The mechanical voice on the other end of the telephone races through the newspaper story, the words coming out much faster than in normal conversation.
Franklin Shiner likens it to speed-reading. “Speed-listening,” he calls it. “You’re not hanging on every word, you’re listening for content,” he says.
Shiner, a 61-year-old blind man, gets his news via telephone these days, thanks to a new agreement between three Vermont newspapers, the state Department of Libraries, the Division for the Blind and Visually Impaired and the National Federation for the Blind.
NFB-Newsline has carried national newspapers for about a decade, allowing those unable to read newspapers — due to visual or other disabilities — a chance to dial a toll-free number and get the papers read to them.
It’s been adding regional and local papers over time, and recently began offering access to The Burlington Free Press, Brattleboro Reformer and Bennington Banner.
Reformer Editor Sabina Haskell, president of the Vermont Press Association, said she was glad Media News Group, the parent company of her paper and the Banner, had joined the effort.
“I think it’s great that people who want to keep up with local news and who can’t read the newspaper for whatever reason have an opportunity to get that news,” Haskell said. “People care about their local news and this is just an opportunity for them to be able to get it.”
State Librarian Sybil Brigham McShane said the program, which started in Vermont in November, had attracted 98 subscribers by last week.
Fred Jones, director of the Division of Blind and Visually Impaired, said the service was empowering. “Staying informed about important issues helps all of us to fully participate at work and in our communities,” he said.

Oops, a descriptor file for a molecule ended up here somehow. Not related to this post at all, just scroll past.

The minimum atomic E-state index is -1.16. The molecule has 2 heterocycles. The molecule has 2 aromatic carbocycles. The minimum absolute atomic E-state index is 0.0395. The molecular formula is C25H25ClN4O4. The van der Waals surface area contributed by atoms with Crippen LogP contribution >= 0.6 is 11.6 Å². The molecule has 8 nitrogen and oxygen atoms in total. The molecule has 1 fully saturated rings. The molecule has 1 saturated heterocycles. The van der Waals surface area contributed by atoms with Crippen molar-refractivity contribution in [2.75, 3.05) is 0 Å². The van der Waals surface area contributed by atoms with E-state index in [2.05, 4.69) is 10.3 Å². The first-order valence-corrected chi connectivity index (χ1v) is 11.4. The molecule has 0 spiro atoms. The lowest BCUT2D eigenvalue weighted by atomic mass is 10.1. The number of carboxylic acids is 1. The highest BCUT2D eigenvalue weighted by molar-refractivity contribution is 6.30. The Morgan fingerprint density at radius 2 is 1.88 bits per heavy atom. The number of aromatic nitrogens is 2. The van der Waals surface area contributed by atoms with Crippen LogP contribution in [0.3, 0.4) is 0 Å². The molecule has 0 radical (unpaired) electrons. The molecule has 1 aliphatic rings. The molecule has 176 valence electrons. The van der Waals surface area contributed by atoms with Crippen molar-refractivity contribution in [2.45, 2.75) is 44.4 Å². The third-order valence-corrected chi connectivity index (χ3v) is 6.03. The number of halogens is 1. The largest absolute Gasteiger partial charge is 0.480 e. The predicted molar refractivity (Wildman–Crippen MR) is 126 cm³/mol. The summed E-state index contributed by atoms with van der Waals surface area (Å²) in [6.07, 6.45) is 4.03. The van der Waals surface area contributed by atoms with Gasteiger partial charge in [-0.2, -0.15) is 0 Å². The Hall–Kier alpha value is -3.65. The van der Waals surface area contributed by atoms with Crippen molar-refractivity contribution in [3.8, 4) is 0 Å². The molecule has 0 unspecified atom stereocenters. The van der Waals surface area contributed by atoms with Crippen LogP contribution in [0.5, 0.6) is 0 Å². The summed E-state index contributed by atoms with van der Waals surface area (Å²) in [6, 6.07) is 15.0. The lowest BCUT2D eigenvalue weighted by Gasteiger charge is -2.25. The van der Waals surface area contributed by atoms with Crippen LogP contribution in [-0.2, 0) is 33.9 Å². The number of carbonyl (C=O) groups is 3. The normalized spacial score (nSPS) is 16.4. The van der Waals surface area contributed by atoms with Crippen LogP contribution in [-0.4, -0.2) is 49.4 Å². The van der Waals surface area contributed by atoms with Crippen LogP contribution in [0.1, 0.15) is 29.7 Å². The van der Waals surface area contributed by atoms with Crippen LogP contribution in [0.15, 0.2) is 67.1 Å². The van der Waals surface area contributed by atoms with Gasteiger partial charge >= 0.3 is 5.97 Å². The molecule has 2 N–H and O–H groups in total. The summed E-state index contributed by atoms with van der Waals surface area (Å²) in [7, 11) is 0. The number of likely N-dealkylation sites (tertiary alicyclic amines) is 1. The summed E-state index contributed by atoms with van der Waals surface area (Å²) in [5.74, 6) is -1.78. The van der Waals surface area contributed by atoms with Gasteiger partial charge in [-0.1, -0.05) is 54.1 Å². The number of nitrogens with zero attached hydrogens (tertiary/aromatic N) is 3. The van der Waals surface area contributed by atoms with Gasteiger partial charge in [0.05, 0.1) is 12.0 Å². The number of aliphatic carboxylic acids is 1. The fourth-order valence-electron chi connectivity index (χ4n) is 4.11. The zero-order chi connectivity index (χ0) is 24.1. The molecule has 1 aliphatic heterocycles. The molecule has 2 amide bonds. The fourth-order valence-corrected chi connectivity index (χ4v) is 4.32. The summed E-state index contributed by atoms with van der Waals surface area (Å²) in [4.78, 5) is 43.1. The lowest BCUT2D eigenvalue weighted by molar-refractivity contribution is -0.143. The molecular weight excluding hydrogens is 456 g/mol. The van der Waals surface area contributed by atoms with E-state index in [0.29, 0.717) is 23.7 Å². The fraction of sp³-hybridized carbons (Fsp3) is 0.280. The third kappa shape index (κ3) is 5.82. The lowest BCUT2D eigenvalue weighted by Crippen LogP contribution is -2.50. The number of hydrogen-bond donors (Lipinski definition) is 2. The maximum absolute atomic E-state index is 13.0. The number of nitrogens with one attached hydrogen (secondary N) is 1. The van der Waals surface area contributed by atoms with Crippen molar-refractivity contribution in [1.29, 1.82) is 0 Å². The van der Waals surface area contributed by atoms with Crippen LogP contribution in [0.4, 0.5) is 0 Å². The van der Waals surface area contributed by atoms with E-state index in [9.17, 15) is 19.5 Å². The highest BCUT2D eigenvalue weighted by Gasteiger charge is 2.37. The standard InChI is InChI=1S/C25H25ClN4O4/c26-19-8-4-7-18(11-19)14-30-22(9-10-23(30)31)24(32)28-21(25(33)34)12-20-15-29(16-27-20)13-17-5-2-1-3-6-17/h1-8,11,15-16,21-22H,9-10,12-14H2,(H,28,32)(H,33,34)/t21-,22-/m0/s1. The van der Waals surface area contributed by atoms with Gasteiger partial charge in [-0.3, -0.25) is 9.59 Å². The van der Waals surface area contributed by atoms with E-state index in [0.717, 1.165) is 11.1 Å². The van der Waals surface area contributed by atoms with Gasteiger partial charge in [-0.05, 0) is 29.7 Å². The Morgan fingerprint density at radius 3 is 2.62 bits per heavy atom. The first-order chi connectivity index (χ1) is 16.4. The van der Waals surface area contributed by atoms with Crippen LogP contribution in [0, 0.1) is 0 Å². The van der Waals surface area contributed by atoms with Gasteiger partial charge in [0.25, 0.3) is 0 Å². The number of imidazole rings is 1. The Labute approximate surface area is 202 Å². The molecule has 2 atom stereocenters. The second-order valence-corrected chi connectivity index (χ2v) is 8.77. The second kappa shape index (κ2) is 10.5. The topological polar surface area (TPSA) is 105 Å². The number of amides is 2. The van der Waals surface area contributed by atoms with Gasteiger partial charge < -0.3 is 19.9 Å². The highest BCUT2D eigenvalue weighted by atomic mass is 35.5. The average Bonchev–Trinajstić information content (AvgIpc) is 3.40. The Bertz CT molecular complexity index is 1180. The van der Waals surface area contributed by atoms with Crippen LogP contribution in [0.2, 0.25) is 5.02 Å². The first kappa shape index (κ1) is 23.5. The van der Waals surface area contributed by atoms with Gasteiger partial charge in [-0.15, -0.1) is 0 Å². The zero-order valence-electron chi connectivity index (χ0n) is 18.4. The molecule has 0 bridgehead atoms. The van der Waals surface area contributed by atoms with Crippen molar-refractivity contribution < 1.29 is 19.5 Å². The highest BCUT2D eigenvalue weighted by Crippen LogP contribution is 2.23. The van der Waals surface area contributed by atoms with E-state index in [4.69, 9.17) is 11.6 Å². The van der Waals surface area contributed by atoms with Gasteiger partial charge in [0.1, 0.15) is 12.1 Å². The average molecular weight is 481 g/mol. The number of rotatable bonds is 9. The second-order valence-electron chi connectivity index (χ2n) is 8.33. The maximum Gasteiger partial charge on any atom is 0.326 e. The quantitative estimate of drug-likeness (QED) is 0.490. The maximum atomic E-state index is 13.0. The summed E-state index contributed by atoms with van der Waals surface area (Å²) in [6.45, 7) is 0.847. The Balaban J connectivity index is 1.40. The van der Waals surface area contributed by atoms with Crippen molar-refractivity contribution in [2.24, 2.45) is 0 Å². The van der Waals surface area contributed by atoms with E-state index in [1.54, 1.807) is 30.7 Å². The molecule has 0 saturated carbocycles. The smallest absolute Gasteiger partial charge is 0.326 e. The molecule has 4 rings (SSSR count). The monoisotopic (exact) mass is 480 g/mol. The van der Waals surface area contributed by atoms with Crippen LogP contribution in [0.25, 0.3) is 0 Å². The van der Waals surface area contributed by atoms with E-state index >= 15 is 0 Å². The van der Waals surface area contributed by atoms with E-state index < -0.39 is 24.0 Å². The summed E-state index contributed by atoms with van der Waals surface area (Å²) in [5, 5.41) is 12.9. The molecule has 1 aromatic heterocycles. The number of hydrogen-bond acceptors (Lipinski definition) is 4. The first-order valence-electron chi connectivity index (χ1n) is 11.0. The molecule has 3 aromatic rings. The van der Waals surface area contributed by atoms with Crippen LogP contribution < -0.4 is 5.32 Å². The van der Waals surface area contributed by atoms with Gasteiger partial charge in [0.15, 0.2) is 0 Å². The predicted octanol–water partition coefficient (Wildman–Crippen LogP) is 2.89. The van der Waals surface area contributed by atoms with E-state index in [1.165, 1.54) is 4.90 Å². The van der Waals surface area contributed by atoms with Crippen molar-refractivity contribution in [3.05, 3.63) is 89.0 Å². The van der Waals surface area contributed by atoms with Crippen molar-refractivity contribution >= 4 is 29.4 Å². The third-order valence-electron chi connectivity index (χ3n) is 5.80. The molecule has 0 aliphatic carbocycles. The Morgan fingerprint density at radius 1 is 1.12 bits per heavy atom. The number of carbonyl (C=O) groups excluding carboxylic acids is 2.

Users sign up through the state Department of Libraries and get an access code that allows them to dial a toll-free number and reach a computer at NFB headquarters, in Baltimore. The system prompts them to choose a paper or papers, sections and articles, skipping those they don’t wish to read.
The system, which uses computer software to create a synthetic voice out of text, allows users to change the speed of the voice and to search for a particular word or subject.
Those who are visually impaired or who have other disabilities that make it difficult to read newspapers are eligible to receive the service, McShane said. She invited those interested to call her department’s special services unit toll-free at (800) 479-1711.
The system has access to more than 230 newspapers, including The New York Times, Wall Street Journal, USA Today, Christian Science Monitor, Chicago Tribune and Los Angeles Times. It also offers four Spanish-language papers, several magazines and the stories that have moved on the national and state wires of The Associated Press.
“I can be more informed than most people in very short order,” Shiner said.